4/27-evaluations

Pavana Yalamanchili (pavanay@hotmail.com)
Wed, 26 Apr 2000 23:26:20 PDT

Fine-Grained Mobility In The Emerald System

This paper discusses the benefits of fine-grained mobility, the Emerald
language and run-time mechanisms that support mobility, and technique for
implementing mobility that do not degrade the performance of local
operations. Emerald is an object-based language and system designed for the
construction of distributed programs. The need for semantic support for
mobility, distribution and abstract types led the authors to design a new
language and language support is a crucial part of mobility in Emerald.
The goals for Emerald included:
· Support for fine-grained object mobility
· Efficient local execution
· A single object model, suitable for programming both small, local
data-only objects and active, mobile distributed objects.
At the time this paper was published, Emerald was operational on a small
network of VAX computers and was ported to SUN Microsystems, Inc. The
authors believe that their design, through the use of language support and a
tightly coupled compiler and kernel, has been successful in providing
generalized mobility without much degradation of local performance. Emerald
was not intended to run in large, long haul networks. The authors assumed a
local area network with about 100 nodes and that these nodes are
homogeneous, they run the same instruction set and that they are trusted.
Emerald’s compiler generates templates for object data areas describing the
layout of the area. These templates are used for mobility, garbage
collection and debugging. The garbage collection scheme in Emerald is quite
impressive. The faulting garbage collection scheme that the authors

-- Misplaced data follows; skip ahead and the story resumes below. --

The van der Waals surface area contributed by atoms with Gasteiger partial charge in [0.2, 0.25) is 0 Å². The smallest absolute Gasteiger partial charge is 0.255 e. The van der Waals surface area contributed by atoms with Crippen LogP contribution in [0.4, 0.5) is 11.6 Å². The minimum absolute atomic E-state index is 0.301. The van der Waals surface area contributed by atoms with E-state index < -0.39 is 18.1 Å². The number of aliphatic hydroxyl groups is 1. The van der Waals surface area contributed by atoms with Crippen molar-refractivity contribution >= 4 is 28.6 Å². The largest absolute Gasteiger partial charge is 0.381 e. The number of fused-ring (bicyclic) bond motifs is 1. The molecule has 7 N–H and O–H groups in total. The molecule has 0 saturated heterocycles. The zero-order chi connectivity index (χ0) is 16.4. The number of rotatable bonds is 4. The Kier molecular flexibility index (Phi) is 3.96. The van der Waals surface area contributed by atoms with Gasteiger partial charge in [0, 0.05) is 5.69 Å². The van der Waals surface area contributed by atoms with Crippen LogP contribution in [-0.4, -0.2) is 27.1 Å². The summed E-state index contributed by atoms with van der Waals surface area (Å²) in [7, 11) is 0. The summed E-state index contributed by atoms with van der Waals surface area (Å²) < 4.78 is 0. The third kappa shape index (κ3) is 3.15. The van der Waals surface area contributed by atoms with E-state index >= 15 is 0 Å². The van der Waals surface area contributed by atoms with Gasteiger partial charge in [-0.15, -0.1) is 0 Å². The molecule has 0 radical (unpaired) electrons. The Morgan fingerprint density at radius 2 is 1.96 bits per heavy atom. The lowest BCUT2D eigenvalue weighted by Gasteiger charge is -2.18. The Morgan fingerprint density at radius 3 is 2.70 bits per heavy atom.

developed replaces one large delay at the start of garbage collection by a
number of smaller delays spread throughout a process’ execution. I guess
Emeralds’ performance was quite impressive and trade-offs ignorable because
several applications were implemented like a hierarchical directory system,
a replicated name server, a load sharing application, a mail system etc.

Experience With Grapevine: The Growth Of A Distributed System

Grapevine is a distributed, replicated system that provides message
delivery, naming, authentication, resource location, and access control
services in an internet of computers. This paper presents a report on what
the authors have learnt from using Grapevine, describing potential
improvements to Grapevine that were not carried out, hoping that their
experience may offer some help to designers of new systems. The growth and
heavy use of the system enabled the authors to see how well the design lived
up to expectations in actual operation.
One of the objectives of Grapevine design was the ability to increase system
capacity over a large range by adding more servers of fixed power instead of
using more powerful servers. Another design goal of Grapevine was to become
the source of authentication and access control information for the
Internet. The addition of the file server authentication and access control
load to Grapevine triggered a need for additional servers, but greatly
simplified file sharing in the Internet. A design objective of Grapevine is
high reliability and a primary technique to achieve this is replication of
function among several servers. The goal is that failure of single Grapevine
server not make any service unavailable to any client. Foundations of a
reliable system are bug free software, reliable hardware, reliable
communications and equally important, appropriate management of resources.
The basic resources being processor cycles, memory space, communications
bandwidth and disk space. Communication bandwidth is a resource that
Grapevine cannot manage directly.
The authors conclude that any viable, commercial message system must provide
well thought out facilities for users who have only terminals, or personal
computers that simulate terminals, for accessing the message system. In
particular more storage space, protocols for efficiently accessing the
accumulated messages in random order, and higher connection limits are
required.
One of the trade-offs of the Grapevine servers is that they have small disks
in relation to the total size of the messages that can accumulate in an
inbox. To overcome this problem a feature called archiving was added to
Grapevine servers. System reliability could be improved if the age parameter
controlling archiving was adjusted automatically in relation to the amount
of free disk space remaining and instantly archiving any inboxes that grew
larger than some threshold.

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